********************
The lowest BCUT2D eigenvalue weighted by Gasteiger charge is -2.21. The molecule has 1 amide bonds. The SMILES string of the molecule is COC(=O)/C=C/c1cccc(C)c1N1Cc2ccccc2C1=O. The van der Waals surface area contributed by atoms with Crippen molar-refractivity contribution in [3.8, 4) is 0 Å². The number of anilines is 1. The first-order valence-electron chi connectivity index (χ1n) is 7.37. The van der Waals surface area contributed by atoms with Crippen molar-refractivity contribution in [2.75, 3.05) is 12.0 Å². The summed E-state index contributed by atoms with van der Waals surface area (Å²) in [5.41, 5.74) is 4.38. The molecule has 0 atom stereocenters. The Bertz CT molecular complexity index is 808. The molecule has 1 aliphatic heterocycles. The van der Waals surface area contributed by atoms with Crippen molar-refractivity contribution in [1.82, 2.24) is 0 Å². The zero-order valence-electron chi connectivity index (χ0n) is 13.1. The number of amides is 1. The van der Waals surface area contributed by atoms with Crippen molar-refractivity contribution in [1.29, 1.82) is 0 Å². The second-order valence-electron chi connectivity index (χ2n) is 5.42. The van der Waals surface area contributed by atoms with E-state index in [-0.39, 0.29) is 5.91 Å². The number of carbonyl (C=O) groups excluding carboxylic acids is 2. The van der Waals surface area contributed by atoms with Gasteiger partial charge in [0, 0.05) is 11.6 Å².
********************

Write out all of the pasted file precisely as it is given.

The lowest BCUT2D eigenvalue weighted by Gasteiger charge is -2.21. The molecule has 1 amide bonds. The SMILES string of the molecule is COC(=O)/C=C/c1cccc(C)c1N1Cc2ccccc2C1=O. The van der Waals surface area contributed by atoms with Crippen molar-refractivity contribution in [3.8, 4) is 0 Å². The number of anilines is 1. The first-order valence-electron chi connectivity index (χ1n) is 7.37. The van der Waals surface area contributed by atoms with Crippen molar-refractivity contribution in [2.75, 3.05) is 12.0 Å². The summed E-state index contributed by atoms with van der Waals surface area (Å²) in [5.41, 5.74) is 4.38. The molecule has 0 atom stereocenters. The Bertz CT molecular complexity index is 808. The molecule has 1 aliphatic heterocycles. The van der Waals surface area contributed by atoms with Crippen molar-refractivity contribution in [1.82, 2.24) is 0 Å². The zero-order valence-electron chi connectivity index (χ0n) is 13.1. The number of amides is 1. The van der Waals surface area contributed by atoms with Crippen molar-refractivity contribution in [1.29, 1.82) is 0 Å². The second-order valence-electron chi connectivity index (χ2n) is 5.42. The van der Waals surface area contributed by atoms with E-state index in [-0.39, 0.29) is 5.91 Å². The number of carbonyl (C=O) groups excluding carboxylic acids is 2. The van der Waals surface area contributed by atoms with Gasteiger partial charge in [0, 0.05) is 11.6 Å².